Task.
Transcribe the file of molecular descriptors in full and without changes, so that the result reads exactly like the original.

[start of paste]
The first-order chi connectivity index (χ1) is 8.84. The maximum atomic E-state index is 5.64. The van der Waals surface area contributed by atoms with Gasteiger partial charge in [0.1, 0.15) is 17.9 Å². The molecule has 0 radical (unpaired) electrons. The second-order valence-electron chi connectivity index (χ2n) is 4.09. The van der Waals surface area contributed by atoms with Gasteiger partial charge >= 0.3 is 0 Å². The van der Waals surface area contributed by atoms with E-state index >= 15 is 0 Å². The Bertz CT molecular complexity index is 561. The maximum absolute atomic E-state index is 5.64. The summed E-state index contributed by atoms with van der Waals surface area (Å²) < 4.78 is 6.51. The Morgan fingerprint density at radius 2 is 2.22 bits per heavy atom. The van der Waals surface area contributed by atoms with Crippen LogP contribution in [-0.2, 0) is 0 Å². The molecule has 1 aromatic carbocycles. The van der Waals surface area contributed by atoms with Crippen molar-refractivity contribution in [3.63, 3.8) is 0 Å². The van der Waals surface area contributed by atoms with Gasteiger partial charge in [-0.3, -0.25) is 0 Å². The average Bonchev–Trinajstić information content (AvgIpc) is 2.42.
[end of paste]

The first-order chi connectivity index (χ1) is 8.84. The maximum atomic E-state index is 5.64. The van der Waals surface area contributed by atoms with Gasteiger partial charge in [0.1, 0.15) is 17.9 Å². The molecule has 0 radical (unpaired) electrons. The second-order valence-electron chi connectivity index (χ2n) is 4.09. The van der Waals surface area contributed by atoms with Gasteiger partial charge >= 0.3 is 0 Å². The van der Waals surface area contributed by atoms with E-state index >= 15 is 0 Å². The Bertz CT molecular complexity index is 561. The maximum absolute atomic E-state index is 5.64. The summed E-state index contributed by atoms with van der Waals surface area (Å²) < 4.78 is 6.51. The Morgan fingerprint density at radius 2 is 2.22 bits per heavy atom. The van der Waals surface area contributed by atoms with Crippen LogP contribution in [-0.2, 0) is 0 Å². The molecule has 1 aromatic carbocycles. The van der Waals surface area contributed by atoms with Crippen molar-refractivity contribution in [3.63, 3.8) is 0 Å². The van der Waals surface area contributed by atoms with Gasteiger partial charge in [-0.3, -0.25) is 0 Å². The average Bonchev–Trinajstić information content (AvgIpc) is 2.42.